such as POP3, IMAP, or anything else. If not  defined,  systempw
               is  always  used.  This  allows  access  to  an  account  to  be
               restricted only to certain services, such as POP3, even if other
               services are also enabled on the server.
               mail  -  value  specifies  the location of the account’s Maildir
               mailbox. This is an optional field that is  normally  used  when
               userdb  is used to provide aliases for other mail accounts.  For
               example, one particular multi-domain E-mail  service  configura‐
               tion that’s used by both Qmail and Courier servers is to deliver
               mail for a mailbox in a  virtual  domain,  such  as  "user@exam‐
               ple.com",  to a local mailbox called "example-user".  Instead of
               requiring the E-mail account holder to log in as  "example-user"
               to   download  mail  from  this  account,  a  userdb  entry  for
               "user@example.com" is set up with mail set to  the  location  of
               example-user’s  Maildir  mailbox,  thus hiding the internal mail
               configuration from the E-mail account holder’s view.
               quota - value specifies the  maildir  quota  for  the  account’s
               Maildir.   This has nothing to do with actual filesystem quotas.
               Courier has a software-based Maildir quota enforcement mechanism
               which   requires   additional   setup  and  configuration.   See
maildirquota(7) for additional information.
        All  fields  whose  name  ends   with   ’pw’   will   NOT   copied   to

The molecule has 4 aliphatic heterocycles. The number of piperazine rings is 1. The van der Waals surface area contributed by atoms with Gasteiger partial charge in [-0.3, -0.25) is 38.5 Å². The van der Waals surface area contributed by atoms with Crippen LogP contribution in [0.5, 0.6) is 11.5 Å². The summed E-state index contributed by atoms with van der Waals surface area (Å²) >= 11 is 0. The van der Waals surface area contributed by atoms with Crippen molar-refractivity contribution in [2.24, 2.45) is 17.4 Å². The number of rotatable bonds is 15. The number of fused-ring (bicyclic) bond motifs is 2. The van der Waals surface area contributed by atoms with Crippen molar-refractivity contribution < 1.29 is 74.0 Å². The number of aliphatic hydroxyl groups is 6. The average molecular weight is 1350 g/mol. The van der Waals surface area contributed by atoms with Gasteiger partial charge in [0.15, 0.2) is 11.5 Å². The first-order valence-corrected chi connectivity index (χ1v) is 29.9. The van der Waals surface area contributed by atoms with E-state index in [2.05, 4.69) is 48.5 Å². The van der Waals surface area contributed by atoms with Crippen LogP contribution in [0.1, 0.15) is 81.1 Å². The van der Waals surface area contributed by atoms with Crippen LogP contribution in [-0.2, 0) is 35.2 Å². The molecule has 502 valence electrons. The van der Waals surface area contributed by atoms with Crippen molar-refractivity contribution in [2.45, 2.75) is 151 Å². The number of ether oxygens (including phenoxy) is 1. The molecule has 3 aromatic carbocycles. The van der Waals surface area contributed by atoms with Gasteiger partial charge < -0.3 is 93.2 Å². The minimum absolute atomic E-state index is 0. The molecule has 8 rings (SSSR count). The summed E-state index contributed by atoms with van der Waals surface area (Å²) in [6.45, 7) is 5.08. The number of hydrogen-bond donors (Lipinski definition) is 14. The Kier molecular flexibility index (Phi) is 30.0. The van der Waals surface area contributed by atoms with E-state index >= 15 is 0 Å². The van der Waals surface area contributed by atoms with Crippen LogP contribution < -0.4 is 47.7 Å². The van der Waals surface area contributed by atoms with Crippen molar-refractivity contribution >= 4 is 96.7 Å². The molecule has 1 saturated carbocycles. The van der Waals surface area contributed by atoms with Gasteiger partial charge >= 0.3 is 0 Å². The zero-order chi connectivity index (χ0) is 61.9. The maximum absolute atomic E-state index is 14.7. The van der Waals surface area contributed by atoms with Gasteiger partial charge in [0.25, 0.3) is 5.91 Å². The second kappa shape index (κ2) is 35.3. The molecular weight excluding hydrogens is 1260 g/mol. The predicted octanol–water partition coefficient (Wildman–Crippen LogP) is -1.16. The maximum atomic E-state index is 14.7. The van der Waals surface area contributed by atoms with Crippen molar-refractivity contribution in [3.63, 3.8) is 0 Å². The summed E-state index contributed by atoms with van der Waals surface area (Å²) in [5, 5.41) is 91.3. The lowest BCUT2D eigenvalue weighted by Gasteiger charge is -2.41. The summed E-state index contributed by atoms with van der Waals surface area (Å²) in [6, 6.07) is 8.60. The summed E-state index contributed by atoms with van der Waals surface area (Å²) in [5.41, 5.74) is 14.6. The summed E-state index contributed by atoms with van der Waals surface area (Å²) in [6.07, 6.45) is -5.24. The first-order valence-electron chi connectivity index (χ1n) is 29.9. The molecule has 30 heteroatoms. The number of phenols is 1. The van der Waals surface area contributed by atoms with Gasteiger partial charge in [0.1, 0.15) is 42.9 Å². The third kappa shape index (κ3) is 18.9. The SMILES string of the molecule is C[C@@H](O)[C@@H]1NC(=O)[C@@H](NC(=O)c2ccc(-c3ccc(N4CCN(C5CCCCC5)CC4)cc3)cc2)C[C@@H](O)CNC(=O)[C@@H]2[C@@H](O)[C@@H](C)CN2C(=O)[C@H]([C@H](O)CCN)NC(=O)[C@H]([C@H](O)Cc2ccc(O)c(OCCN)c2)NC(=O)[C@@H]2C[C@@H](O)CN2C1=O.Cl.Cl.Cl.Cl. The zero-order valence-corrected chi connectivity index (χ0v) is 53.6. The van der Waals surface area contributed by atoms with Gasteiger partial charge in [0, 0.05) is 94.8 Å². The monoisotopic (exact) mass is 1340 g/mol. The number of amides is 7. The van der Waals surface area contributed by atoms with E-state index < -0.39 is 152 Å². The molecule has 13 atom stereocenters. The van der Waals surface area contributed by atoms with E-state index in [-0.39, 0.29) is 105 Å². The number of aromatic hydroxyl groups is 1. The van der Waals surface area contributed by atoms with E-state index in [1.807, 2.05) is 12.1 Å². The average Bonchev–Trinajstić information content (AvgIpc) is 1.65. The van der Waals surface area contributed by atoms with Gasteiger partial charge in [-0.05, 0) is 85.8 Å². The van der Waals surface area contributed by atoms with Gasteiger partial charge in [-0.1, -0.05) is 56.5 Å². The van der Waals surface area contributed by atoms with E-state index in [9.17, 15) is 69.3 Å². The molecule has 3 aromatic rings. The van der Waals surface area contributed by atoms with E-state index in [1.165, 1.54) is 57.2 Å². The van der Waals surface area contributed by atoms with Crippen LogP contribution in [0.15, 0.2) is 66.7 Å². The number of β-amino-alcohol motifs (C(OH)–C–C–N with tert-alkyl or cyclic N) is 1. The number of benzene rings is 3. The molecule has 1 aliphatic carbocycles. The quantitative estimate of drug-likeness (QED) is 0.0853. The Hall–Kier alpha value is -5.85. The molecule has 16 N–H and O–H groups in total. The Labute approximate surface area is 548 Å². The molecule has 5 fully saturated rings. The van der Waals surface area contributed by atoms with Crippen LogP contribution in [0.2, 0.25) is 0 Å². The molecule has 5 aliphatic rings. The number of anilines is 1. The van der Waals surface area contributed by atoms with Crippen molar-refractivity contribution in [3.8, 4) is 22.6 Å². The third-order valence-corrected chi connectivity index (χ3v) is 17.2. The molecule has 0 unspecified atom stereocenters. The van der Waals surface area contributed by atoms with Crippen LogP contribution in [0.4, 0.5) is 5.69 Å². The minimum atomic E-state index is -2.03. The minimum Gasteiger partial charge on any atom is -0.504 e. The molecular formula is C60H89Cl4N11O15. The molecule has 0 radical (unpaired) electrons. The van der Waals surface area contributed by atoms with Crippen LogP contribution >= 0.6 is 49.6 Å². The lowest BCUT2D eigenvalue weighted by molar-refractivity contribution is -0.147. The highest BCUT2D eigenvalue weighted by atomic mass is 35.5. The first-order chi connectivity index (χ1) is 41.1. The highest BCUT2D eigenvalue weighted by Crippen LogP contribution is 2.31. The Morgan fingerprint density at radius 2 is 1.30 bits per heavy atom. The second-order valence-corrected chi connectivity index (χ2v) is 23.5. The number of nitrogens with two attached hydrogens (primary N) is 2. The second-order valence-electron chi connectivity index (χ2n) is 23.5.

/etc/courier/userdb.dat.    These    fields    will    be   copied   to
        /etc/courier/userdbshadow.dat.  makeuserdb creates /etc/courier/userdb‐
        shadow.dat   without  any  group  and  world  permissions.   Note  that
        makeuserdb reports an error if /etc/courier/userdb  has  any  group  or
        world permissions.
        pw2userdb  reads the /etc/passwd and /etc/shadow files and converts all
        entries to the /etc/courier/userdb format, printing the result on stan‐
        dard   output.    The   output   of   pw2userdb   can   be   saved   as
        /etc/courier/userdb (or as some file  in  this  subdirectory).   Linear
        searches  of  /etc/passwd  can be very slow when you have tens of thou‐
        sands  of  accounts.    Programs   like   maildrop   always   look   in
        /etc/courier/userdb  first.   By  saving  the  system  password file in
        /etc/courier/userdb it is possible to significantly reduce  the  amount
        of time it takes to look up this information.
        After  saving the output of pw2userdb, you must still run makeuserdb to
        create /etc/courier/userdb.dat.
        vchkpw2userdb converts a  vpopmail-style  directory  hierarchy  to  the
        /etc/courier/userdb format.  This is an external virtual domain manage‐